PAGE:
New Jersey is at a very special crossroads with respect to its response to the EPA’s National Combined Sewer Overflow Strategy (1987) and the CSO Control Policy (1994). While larger cities such as New York City and Washington DC are well underway, New Jersey’s Department of Environmental Protection is in the midst of issuing new permits for the 21 communities in NJ with combined sewer overflows. This is an exciting time for NJ, because despite being somewhat behind other cities in the implementation of the CSO Control Policy, it has the opportunity to utilize the lessons learned from other communities’ implementation, and to do so in a proactive, collaborative way.
NJ’s situation is fundamentally different from many other communities precisely because the new permit is happening in the context not only of much greater acceptance of ideas of integrated water resource management, watershed-based planning, green stormwater infrastructure, and multifunctional infrastructure benefits, but actually the active promotion of such ideas by regulatory bodies such as the EPA and NJ DEP. For communities such as Washington DC, whose original Consent Decree regarding its LTCP for CSOs did not include Green Infrastructure components. Instead DC was mandated to build three massive tunnels to capture the overfows to prevent raw sewage from entering the Anacostia and Potmac rivers and Rock Creek.
The tunnel currently being cut by the boring machine “Lady Bird” is more than ten stories underground, with a cuttinghead diameter of 26 feet. It was only after years of hydrologic modeling and convincing of various groups that DC Water can now replace major parts of those gray infrastructure tunnels with green infrastructure instead. Ironically, early in the process to re-open the Consent Decree requirements to change to a mixed green and gray approach, DC Water’s intentions were actually met with skepticism and resistance from environmental groups who thought that requirements were somehow being skirted. Today, its hard to imagine how environmental groups, community organizations, and regulators couldn’t be more enthusiastic about greener approaches.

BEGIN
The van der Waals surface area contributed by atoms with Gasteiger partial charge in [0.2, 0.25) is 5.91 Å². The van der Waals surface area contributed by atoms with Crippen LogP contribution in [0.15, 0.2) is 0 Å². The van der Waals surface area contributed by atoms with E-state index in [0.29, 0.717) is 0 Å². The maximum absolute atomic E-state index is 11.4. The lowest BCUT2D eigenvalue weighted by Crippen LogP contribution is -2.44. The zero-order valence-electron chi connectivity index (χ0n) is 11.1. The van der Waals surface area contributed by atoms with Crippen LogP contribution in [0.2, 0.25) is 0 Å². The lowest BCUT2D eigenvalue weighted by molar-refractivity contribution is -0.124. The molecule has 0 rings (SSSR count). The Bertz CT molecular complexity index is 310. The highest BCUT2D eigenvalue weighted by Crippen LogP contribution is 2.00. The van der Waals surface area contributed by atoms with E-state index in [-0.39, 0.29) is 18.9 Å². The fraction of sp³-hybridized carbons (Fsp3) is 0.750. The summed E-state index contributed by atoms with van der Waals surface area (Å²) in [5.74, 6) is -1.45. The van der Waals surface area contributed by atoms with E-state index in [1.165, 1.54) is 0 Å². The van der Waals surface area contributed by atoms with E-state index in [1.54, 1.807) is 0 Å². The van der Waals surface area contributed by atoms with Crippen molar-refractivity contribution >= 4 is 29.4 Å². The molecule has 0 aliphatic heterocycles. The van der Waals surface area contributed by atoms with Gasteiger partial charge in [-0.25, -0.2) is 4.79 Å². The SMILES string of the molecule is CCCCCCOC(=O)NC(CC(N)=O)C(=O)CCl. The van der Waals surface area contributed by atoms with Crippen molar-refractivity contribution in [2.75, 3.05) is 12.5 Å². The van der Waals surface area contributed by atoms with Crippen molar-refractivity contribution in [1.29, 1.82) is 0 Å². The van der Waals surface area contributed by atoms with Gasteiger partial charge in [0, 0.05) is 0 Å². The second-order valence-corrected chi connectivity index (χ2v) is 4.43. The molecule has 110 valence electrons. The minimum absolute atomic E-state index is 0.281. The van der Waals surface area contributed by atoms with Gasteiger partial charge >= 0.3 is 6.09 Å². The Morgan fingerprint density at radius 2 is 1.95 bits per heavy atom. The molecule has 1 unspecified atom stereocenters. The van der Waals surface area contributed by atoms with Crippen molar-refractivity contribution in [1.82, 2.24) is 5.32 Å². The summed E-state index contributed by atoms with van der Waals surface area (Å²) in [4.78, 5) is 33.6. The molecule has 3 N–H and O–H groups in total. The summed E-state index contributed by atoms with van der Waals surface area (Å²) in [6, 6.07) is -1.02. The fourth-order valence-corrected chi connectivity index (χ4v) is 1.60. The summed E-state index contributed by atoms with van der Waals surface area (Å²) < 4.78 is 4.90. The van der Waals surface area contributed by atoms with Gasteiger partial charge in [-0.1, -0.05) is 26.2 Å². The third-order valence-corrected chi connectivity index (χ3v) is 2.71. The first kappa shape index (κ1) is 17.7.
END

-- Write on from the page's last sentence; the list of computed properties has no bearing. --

And, the Philadelphia Water Department has also emphasized in the past, the dynamic between regulator and permittee when the situation is an enforcement action of a mandated consent decree is quite different from the dynamic when the situation is one of collaborative problem solving through the permitting process that NJ DEP is in the process of implementing. In the case of Philadelphia, the city proactively initiated the adoption of an Administrative Order rather than have to react to an enforcement action later on. As city planners, NJ DEP’s new permitting process is enticing because municipalities have the proactive stance to create truly place-making solutions. The ball is in their court to identify and leverage partners and stakeholders to come up with holistic, unique solutions, not only to resolve the issue of combined sewer overflows, but to revive New Jersey’s urban centers.